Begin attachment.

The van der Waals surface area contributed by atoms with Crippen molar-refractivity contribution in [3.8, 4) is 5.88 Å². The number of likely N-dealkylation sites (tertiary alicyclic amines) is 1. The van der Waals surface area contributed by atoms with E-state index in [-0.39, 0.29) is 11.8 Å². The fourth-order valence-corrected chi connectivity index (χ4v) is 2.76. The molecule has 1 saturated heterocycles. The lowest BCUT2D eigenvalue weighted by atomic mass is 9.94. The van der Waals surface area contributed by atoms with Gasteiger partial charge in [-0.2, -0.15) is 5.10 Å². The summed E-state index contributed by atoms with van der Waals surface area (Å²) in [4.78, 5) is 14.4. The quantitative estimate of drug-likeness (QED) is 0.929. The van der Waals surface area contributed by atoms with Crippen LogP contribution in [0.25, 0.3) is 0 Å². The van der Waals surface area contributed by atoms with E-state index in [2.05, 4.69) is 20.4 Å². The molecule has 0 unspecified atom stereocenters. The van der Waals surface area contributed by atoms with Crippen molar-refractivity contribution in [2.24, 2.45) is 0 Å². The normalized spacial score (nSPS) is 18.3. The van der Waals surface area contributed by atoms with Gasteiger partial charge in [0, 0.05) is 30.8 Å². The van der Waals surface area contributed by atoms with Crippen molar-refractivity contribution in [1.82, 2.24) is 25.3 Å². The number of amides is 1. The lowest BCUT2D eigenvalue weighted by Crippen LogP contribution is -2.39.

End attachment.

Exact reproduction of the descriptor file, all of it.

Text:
The van der Waals surface area contributed by atoms with Crippen molar-refractivity contribution in [3.8, 4) is 5.88 Å². The number of likely N-dealkylation sites (tertiary alicyclic amines) is 1. The van der Waals surface area contributed by atoms with E-state index in [-0.39, 0.29) is 11.8 Å². The fourth-order valence-corrected chi connectivity index (χ4v) is 2.76. The molecule has 1 saturated heterocycles. The lowest BCUT2D eigenvalue weighted by atomic mass is 9.94. The van der Waals surface area contributed by atoms with Gasteiger partial charge in [-0.2, -0.15) is 5.10 Å². The summed E-state index contributed by atoms with van der Waals surface area (Å²) in [4.78, 5) is 14.4. The quantitative estimate of drug-likeness (QED) is 0.929. The van der Waals surface area contributed by atoms with Crippen LogP contribution in [0.25, 0.3) is 0 Å². The van der Waals surface area contributed by atoms with E-state index in [2.05, 4.69) is 20.4 Å². The molecule has 0 unspecified atom stereocenters. The van der Waals surface area contributed by atoms with Crippen molar-refractivity contribution in [2.24, 2.45) is 0 Å². The normalized spacial score (nSPS) is 18.3. The van der Waals surface area contributed by atoms with Gasteiger partial charge in [0, 0.05) is 30.8 Å². The van der Waals surface area contributed by atoms with Crippen molar-refractivity contribution in [1.82, 2.24) is 25.3 Å². The number of amides is 1. The lowest BCUT2D eigenvalue weighted by Crippen LogP contribution is -2.39.